A Rare Opportunity
As with the Vehicle Assembly Building, visitors have not had access to the LCC since the late 1970s, during the period after the Apollo and Skylab programs ended and before the first space shuttle launch in 1981.
The LCC will continue to operate in guiding the next generation of rocket launches from Kennedy Space Center for NASA and potentially for commercial space programs. Future launches of SpaceX, whose recent launch from nearby Cape Canaveral Air Force Station resulted in the first mission by a commercial company to travel to and dock with the International Space Station, could take place from Kennedy Space Center beginning in 2013.
The LCC Tour is led by a trained space expert, giving visitors an insider’s view of the space program from launch preparation to liftoff. The tour also includes drive-by views of Launch Pad 39 and culminates at the Apollo/Saturn V Center, where visitors can resume the regular tour.
Learn more and buy tickets – KSC Up-Close: The Launch Control Center Tour
Continue reading A rare opportunity – NASA opens Launch Control Center to visitors
Not since Prohibition have there been this many craft beer breweries. It’s a small business revolution and I am lucky enough to live next to one, San Diego:
This year’s World Beer Cup lived up to its international name, with winners coming from all corners of the globe — including San Diego County, where breweries took 16 awards.
The annual convention boasted a record turnout (4,500 attendees) and the every-other-year World Beer Cup also witnessed an unprecedented 3,921 entries — 600 more than in 2010.
That may be one reason why San Diego’s breweries saw their total number of medals fall from 2010’s 21.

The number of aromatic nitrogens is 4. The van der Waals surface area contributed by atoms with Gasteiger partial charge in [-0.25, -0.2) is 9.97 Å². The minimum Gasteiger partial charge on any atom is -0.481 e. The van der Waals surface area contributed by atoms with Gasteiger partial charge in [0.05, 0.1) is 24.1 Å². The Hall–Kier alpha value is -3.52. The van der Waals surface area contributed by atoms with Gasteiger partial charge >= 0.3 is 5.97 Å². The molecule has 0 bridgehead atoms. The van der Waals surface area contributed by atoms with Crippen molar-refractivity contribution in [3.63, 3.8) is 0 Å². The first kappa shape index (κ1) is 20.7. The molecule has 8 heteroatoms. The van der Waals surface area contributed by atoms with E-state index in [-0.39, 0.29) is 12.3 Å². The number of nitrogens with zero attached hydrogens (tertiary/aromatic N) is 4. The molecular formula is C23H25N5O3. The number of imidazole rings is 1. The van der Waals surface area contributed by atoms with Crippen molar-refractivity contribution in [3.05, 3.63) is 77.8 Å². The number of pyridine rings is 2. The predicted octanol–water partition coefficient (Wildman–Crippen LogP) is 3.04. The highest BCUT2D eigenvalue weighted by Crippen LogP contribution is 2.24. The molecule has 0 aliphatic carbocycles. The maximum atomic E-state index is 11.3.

“We had a good showing,” insisted Marty Mendiola, brewmaster at Rock Bottom La Jolla and the San Diego Brewers Guild’s president. “But the quality of the beer is stepping up around the world.”
Yet local brewers had reasons to rejoice this year. Pizza Port Ocean Beach won three awards; Pizza Port Carlsbad, Lost Abbey, AleSmith and Green Flash all took two apiece; Alpine, Manzanita and Rock Bottom La Jolla one each.
Karl Strauss also captured two awards, including its second consecutive World Beer Cup gold for Red Trolley Ale
via – Local brewers take 16 medals in World Beer Cup
It’s exciting to see our tastes go beyond the massively commercial beers (Budweiser, Coors) to a more European-taste where beer making is an honored tradition and the quality is extremely high.
//Photo – Francesco Bartaloni, MacKinnon Photography
Etsy has closed $40 million of funding from a roster of investors who have been believers in Etsy for a long time. I couldn’t be happier to have such a committed set of partners who “get it” along for the next stage.
What do we plan to do with the money we’ve raised? Two simple things, really: we plan to grow Etsy into an economic force all around the world and we want to provide more products and services to help sellers succeed and build their businesses on the Etsy platform. You’ve seen a start in some of these areas — our Etsy in German and French launches…
Looking back, Etsy was quite small by today’s measures — the community sold $7.93 million of goods in September 2008. We had about 50 employees and we were in an office in downtown Brooklyn with a broken elevator that famously had a sign that read, “You gotta press up to go down.”
Almost four years later, many things have changed. We have different offices near the Brooklyn Bridge, a working elevator, almost 300 employees, and last month alone, the community sold about $65 million in goods. Each month, 40 million people around the world visit Etsy, with 15 million registered members and 875,000 sellers generating those sales in 150 countries.
(2011 sales – $525 million)
We believe, more than ever, that Etsy can help fundamentally change the way the world works by making it possible for individuals to make and sell things to other people around the globe — a people-powered economy.
…we published last fall provides an inspiring blueprint for the better world that we envision:
Decades of an unyielding focus on economic growth and a corporate mentality has left us ever more disconnected with nature, our communities, and the people and processes behind the objects in our lives. We think this is unethical, unsustainable, and unfun. However, with the rise of small businesses around the world we feel hope and see real opportunities: Opportunities for us to measure success in new ways… to build local, living economies, and most importantly, to help create a more permanent future.
via – Etsy News
Continue reading Etsy raises $40 million funding – giving craftrepreneurs an international marketplace